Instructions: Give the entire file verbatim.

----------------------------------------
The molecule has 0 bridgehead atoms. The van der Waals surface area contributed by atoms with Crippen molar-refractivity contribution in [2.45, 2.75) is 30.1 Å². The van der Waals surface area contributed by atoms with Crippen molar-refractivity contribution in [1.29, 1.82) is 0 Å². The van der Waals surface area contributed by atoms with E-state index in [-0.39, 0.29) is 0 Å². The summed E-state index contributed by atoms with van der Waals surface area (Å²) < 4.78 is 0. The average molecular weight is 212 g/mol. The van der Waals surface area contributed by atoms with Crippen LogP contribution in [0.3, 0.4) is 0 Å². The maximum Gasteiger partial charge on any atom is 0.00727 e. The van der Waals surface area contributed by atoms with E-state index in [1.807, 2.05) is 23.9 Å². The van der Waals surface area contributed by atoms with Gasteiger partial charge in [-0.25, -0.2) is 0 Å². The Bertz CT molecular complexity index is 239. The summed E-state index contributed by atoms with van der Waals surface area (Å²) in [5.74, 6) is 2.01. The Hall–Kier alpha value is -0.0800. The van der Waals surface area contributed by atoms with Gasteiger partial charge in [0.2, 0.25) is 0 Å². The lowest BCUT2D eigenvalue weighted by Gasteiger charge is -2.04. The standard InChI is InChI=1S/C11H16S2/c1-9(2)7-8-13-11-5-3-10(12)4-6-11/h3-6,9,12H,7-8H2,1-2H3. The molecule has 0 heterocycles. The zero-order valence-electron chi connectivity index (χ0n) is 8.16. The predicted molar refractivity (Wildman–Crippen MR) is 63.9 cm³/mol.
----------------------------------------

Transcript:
The molecule has 0 bridgehead atoms. The van der Waals surface area contributed by atoms with Crippen molar-refractivity contribution in [2.45, 2.75) is 30.1 Å². The van der Waals surface area contributed by atoms with Crippen molar-refractivity contribution in [1.29, 1.82) is 0 Å². The van der Waals surface area contributed by atoms with E-state index in [-0.39, 0.29) is 0 Å². The summed E-state index contributed by atoms with van der Waals surface area (Å²) < 4.78 is 0. The average molecular weight is 212 g/mol. The van der Waals surface area contributed by atoms with Crippen LogP contribution in [0.3, 0.4) is 0 Å². The maximum Gasteiger partial charge on any atom is 0.00727 e. The van der Waals surface area contributed by atoms with E-state index in [1.807, 2.05) is 23.9 Å². The van der Waals surface area contributed by atoms with Gasteiger partial charge in [-0.25, -0.2) is 0 Å². The Bertz CT molecular complexity index is 239. The summed E-state index contributed by atoms with van der Waals surface area (Å²) in [5.74, 6) is 2.01. The Hall–Kier alpha value is -0.0800. The van der Waals surface area contributed by atoms with Gasteiger partial charge in [0.2, 0.25) is 0 Å². The lowest BCUT2D eigenvalue weighted by Gasteiger charge is -2.04. The standard InChI is InChI=1S/C11H16S2/c1-9(2)7-8-13-11-5-3-10(12)4-6-11/h3-6,9,12H,7-8H2,1-2H3. The molecule has 0 heterocycles. The zero-order valence-electron chi connectivity index (χ0n) is 8.16. The predicted molar refractivity (Wildman–Crippen MR) is 63.9 cm³/mol.